Sotheby's, Jack Vettriano and the state of Scottish Art

October 6, 2019
Study for The Married Man, Sotheby's
Study for The Married Man, Sotheby's

Sotheby's held an excellent Scottish Art auction last month, which I made a special effort to go and see.  It included a number of fine works by the Scottish Colourists, with a Samuel Peploe selling for £312,000, a Francis Cadell for £187,000 and a John Fergusson for £119,000.


For me though, the highlight was the way that Sotheby's displayed the works of John Bellany, Peter Howson and Jack Vettriano. These three artists have divided opinion for many years in the art world, and the Sotheby's show dedicated a large room to hanging works by just these three artists, and included some very strong examples of their work.  The sale prices achieved tell us some very interesting things about the demand for art.


First, let's take Jack Vettriano, the former coal miner and self-taught artist born in 1951.  Pretty much everybody in the UK, and possibly further afield, has either heard of Vettriano, or at the very least seen at least one of his pictures - the Singing Butler. This painting at one time held the record for the highest price for any Scottish painting, but the ubiquitous reproductions have made it the best-selling art print in the UK.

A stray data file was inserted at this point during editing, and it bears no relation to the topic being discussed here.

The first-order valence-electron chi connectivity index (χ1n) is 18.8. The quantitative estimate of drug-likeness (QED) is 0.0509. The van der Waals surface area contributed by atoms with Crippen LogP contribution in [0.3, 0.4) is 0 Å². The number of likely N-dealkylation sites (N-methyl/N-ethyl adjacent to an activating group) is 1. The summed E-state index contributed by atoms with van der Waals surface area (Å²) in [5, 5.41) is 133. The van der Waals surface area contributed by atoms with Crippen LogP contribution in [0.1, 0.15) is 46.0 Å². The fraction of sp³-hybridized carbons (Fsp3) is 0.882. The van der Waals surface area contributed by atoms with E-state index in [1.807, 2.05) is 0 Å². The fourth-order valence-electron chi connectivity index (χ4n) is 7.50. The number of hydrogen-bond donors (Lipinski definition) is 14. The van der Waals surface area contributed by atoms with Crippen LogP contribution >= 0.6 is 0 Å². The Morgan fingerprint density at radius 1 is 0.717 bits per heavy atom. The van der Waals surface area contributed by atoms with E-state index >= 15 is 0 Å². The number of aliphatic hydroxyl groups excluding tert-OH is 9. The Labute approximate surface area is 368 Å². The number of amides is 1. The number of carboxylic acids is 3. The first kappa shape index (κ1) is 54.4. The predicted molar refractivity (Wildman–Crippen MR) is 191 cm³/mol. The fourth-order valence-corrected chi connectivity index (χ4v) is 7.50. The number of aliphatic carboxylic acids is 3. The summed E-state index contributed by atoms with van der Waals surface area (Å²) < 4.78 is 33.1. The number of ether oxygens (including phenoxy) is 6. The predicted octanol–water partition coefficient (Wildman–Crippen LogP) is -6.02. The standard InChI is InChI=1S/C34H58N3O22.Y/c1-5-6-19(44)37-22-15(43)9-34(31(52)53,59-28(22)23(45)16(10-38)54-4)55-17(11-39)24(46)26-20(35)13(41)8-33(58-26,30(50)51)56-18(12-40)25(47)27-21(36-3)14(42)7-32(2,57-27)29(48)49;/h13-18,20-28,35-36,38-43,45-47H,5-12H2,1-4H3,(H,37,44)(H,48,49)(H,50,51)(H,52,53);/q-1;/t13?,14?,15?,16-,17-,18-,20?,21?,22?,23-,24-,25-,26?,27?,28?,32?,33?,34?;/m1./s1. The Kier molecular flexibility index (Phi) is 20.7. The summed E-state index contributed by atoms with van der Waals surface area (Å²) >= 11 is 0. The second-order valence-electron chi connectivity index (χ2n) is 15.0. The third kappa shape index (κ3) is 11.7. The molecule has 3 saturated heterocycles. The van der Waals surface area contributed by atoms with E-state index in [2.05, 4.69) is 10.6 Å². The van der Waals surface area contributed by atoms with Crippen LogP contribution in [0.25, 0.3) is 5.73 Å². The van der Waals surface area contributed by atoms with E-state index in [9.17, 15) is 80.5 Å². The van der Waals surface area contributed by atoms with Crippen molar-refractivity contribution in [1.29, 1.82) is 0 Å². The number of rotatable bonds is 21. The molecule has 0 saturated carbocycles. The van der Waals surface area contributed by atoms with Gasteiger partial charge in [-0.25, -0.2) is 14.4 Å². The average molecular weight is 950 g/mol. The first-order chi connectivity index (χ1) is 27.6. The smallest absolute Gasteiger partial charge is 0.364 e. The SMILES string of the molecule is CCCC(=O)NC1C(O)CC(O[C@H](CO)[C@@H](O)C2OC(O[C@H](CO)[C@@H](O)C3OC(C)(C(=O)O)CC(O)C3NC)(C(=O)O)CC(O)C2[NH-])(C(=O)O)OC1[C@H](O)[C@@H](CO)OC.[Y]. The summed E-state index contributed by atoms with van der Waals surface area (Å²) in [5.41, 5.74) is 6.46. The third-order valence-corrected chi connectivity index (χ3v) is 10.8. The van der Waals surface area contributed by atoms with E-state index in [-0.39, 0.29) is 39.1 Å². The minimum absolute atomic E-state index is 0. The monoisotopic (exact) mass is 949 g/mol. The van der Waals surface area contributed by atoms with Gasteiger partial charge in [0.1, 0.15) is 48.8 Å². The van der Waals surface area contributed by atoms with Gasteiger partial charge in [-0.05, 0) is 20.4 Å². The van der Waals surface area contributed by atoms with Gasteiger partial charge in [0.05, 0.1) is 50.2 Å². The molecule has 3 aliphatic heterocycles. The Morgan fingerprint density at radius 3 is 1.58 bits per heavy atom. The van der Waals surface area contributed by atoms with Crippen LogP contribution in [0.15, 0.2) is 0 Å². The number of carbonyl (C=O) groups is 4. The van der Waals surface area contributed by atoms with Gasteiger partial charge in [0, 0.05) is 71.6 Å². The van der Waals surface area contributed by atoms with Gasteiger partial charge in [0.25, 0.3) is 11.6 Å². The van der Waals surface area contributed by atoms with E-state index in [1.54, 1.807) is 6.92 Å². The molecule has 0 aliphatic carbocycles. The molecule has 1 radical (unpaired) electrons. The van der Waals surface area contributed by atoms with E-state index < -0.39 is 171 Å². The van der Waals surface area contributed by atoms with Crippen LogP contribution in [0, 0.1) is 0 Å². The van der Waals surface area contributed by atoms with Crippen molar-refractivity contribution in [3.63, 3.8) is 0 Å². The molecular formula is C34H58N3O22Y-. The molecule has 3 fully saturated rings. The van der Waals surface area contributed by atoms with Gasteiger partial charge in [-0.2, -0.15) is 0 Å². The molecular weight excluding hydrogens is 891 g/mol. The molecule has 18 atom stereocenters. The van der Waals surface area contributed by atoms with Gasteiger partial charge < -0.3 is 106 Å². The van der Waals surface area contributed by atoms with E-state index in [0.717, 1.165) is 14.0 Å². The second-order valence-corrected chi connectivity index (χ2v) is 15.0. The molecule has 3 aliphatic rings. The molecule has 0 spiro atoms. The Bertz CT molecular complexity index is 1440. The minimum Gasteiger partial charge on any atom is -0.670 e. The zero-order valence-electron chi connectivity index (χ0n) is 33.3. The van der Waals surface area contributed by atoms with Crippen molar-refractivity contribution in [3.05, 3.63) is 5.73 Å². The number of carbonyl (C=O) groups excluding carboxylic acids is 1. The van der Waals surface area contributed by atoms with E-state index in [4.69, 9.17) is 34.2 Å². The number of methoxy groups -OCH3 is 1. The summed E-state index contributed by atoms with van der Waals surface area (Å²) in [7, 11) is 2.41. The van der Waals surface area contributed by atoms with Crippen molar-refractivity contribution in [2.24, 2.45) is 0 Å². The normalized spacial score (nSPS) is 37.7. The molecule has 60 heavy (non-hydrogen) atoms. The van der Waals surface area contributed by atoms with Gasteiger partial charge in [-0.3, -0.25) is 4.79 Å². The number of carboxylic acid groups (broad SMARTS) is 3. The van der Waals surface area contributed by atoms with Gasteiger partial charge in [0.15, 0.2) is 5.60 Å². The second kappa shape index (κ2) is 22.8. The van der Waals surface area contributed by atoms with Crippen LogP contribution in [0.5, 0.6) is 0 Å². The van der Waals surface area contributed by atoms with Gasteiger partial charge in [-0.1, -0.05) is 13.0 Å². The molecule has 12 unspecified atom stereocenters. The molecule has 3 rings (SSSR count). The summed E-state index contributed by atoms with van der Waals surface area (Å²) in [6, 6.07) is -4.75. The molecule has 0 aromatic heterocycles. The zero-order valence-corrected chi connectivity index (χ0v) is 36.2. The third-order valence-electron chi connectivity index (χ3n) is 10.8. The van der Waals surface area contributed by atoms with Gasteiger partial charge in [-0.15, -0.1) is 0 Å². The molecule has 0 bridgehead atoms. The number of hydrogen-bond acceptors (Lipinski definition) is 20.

The Guardian art critic, Jonathan Jones, wrote of Vettriano's work in 2004: "Vettriano is not even an artist. He just happens to be popular, with "ordinary people" who buy reproductions of his pseudo-1930s scenes of high-heeled women and monkey-suited men, and celebrities who fork out for the originals of these toneless, textureless, brainless slick corpses of paintings. I urge you to visit the National Gallery. Look at great paintings for a few hours. Now take a look at Vettriano. I'm not arguing with you; I'm telling you. I look at art every day and I know what I don't like."


Jones recognised the trap he had set himself here, and went on to write: "There I go - being elitist. Art critics are, in the game Vettriano plays, snobbish patsies. Critical disdain is part of Vettriano's success, making him "controversial". By liking him you are siding with ordinary folk against the lofty hierarchs. So I should probably praise him and hope he'll go away; but it would be like a scientist saying, you're right, evolution is just a theory. Some things about art are true, and some are false - all of which was easier to explain before we decided popularity was the litmus test of aesthetic achievement."